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Deck Starters: The Lockdown

Back in the early days of the Star Wars Trading Card Game, my group played in what we referred to as a limited environment. In other words, we built decks only from the prequel sets (such as Attack of the Clones or Sith Rising) or the classic trilogy sets (such as A New Hope or Battle of Yavin) and played those against each other. This way, we never had Darth Maul battling Chewbacca.

At the time, I was fond of playing a Dark Side Lockdown deck, which contained cards that would tap (lock down) the Light Side units. Depending on which arena I thought I had a better chance of winning, I'd either lock down the Space arena or the Character arena.

Character Lockdown

One of my favorite cards for these decks was the Krayt Dragon. Back in those days, the deployment of a Krayt Dragon would strike fear in the hearts of most Light Side players (at least in our group.) They would then tend to concede the Ground arena and focus their build on either the Space or Character arenas.

Once I saw they bailed out of Ground, I would deploy my Imperial Detention Blocks. Granted, the Detention Blocks only worked on non-Jedi characters, but in the limited format that we were playing, the only Light Side Jedi you had to contend with were Obi-Wan and a fairly weak Luke Skywalker. This was a nice way to trap those non-Jedi characters that now had no way to escape. I would tap their strongest or fastest characters and then systematically take them out.

When locking down the Character arena, you could enlist a few assistants. Lending a helping hand (or tentacle) is the Dianoga (A). Though it's restricted to tapping units with 4 power or less, it's not deterred by Jedi status. If a non-stacked Obi-Wan (G) (who was very prevalent in those days because of his Intercept ability) just happened to be in the arena, the Dianoga would wrap him up while your other characters hammered away. Since it doesn't have to wait its turn, it can activate its ability anytime during battle.

The other helper in the Character arena is Lieutenant Shann Childsen (A). Like the Imperial Detention Block where he works, he, too, affects only non-Jedi characters. Since he has to wait to use his ability when he would attack, you'll want to make sure he has the chance to do that by using the Detention Block on the faster characters.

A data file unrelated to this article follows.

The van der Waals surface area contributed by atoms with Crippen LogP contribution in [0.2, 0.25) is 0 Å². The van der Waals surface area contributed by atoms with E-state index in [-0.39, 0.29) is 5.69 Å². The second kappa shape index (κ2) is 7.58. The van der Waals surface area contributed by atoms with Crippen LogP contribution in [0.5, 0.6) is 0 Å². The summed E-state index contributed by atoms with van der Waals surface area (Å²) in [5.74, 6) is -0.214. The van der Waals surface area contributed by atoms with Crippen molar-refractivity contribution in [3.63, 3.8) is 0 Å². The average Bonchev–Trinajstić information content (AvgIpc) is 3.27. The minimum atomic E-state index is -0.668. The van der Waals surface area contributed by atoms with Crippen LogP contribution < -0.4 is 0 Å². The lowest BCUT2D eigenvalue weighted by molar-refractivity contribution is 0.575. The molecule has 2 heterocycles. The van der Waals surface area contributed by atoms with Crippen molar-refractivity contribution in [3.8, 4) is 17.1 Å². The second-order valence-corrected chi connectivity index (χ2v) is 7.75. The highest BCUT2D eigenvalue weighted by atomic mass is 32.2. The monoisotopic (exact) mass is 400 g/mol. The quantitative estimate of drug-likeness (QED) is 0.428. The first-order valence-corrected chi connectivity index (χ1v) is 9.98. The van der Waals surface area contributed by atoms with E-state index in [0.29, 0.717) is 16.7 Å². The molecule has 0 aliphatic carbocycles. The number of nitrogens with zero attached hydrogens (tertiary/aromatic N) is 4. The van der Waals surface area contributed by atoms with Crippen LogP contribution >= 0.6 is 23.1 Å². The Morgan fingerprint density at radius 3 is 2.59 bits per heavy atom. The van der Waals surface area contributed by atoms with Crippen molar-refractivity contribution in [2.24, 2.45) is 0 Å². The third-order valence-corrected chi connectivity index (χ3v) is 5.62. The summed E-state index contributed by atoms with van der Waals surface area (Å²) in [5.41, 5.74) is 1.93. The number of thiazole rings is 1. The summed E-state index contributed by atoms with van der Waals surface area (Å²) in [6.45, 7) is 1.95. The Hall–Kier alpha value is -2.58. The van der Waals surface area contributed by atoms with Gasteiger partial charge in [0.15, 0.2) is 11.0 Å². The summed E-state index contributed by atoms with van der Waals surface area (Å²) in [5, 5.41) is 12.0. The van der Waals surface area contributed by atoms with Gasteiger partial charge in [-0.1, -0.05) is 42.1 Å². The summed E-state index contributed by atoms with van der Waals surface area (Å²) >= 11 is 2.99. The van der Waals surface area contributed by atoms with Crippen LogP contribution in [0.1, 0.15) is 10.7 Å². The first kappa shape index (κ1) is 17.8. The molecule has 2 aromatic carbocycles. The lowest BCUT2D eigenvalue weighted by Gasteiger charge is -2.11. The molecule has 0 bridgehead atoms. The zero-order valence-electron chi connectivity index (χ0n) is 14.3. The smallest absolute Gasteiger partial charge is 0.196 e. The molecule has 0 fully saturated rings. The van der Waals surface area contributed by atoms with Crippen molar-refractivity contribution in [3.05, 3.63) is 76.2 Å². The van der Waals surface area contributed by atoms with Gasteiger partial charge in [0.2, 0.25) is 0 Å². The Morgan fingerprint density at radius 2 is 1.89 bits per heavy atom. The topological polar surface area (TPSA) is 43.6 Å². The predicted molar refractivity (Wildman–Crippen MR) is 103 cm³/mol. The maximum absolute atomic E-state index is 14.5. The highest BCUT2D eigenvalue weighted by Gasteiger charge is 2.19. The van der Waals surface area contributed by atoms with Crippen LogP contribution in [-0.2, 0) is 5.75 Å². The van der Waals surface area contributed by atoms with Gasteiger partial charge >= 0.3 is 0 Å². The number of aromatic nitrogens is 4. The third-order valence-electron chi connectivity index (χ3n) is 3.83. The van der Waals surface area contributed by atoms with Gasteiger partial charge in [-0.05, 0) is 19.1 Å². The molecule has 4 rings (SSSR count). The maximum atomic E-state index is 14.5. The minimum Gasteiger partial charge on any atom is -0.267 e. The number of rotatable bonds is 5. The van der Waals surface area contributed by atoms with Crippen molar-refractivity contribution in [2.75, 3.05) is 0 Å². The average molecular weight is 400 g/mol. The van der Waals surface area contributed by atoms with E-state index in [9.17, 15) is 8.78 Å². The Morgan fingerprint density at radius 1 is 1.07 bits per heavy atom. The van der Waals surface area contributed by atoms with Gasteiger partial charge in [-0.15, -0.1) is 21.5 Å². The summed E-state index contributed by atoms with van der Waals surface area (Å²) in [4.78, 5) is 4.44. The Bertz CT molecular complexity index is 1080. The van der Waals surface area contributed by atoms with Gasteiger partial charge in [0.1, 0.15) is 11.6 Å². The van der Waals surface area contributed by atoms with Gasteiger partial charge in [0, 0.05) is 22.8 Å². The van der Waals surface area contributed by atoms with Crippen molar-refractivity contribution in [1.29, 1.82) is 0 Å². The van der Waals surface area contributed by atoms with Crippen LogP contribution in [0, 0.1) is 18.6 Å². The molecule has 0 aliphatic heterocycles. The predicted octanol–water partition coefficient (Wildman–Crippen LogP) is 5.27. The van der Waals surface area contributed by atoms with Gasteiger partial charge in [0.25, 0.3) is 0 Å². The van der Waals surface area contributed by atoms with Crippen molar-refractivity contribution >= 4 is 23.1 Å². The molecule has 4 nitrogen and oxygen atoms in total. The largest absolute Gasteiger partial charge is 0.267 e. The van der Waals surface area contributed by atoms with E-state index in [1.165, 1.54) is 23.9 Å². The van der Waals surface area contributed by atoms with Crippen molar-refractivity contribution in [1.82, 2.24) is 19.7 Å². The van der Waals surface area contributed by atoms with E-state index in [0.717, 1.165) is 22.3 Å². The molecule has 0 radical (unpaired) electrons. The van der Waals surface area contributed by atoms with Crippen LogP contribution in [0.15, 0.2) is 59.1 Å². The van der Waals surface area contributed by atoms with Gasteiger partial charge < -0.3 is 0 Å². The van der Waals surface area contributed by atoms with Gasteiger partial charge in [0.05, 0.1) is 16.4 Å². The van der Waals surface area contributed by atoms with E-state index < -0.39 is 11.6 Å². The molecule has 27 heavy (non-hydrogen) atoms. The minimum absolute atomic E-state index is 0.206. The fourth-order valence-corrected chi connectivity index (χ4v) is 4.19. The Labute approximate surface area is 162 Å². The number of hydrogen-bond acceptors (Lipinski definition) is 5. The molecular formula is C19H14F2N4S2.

Space Lockdown

Now let's look at the lockdown of the Space arena. Here's where it gets a little more expensive in that build points are always involved to get those units tapped. One of the things I always hated seeing was a stacked Millennium Falcon or Luke's X-Wing holding the arena on its own. Capture the Falcon comes in pretty handy during those situations. It doesn't care what your power is, how fast you are, or if you're Light or Neutral. It taps whatever you want.

Remember plunking down the Krayt Dragon in Ground and watching the Light Side run away? Instead of deploying those Detention Blocks, we will want to deploy the Death Star Hangar Bay. It only taps units with power 5 or less, so you'll use it to take out faster, but less powerful ships. It also costs 7 build, which is pretty steep, but at 7 health, it'll stick around for a while, too.

The New Lockdowns

Now let's jump ahead to Return of the Jedi. Not only do we have new ways to lock down some characters, we can also do a little damage while we're at it.

First, Trap Door! not only taps an untapped character, but does 3 damage to it. The downside is that the damage can either be prevented or deflected.

Next comes the hungry Sarlacc (A), demanding to be fed. Like Trap Door!, it'll tap an untapped character but keep it tapped while placing 2 damage counters on it per turn. No need to worry about that deflection here. While the Sarlacc (A) is tapped, the Character unit that you decided to lock down won't untap.

Of course, you can fill out your lockdown deck with other cards, and hopefully I've given you some ideas for cards you haven't tried in a long time (if at all). I've always found it frustrating when an opponent taps my units so that I can't attack him. Now, here's your chance to turn the tables.

Stay tuned for more deck spice ideas. Until next time, this is Rogue 9 standing by . . .

About the Author

Tim Bresnan is a long time Star Wars fan and player of the Star Wars Trading Card Game. Located in the heart of the Midwest, Tim sees his role as teacher and recruiter for the card game. On any given day of the work week, you'll find him spending his lunch time playing a game of Star Wars TCG with coworkers and fellow Star Wars enthusiasts. Tim is a self-proclaimed noncompetitive player and enjoys creating themed decks that are just fun to play. Check out his other Star Wars TCG articles:

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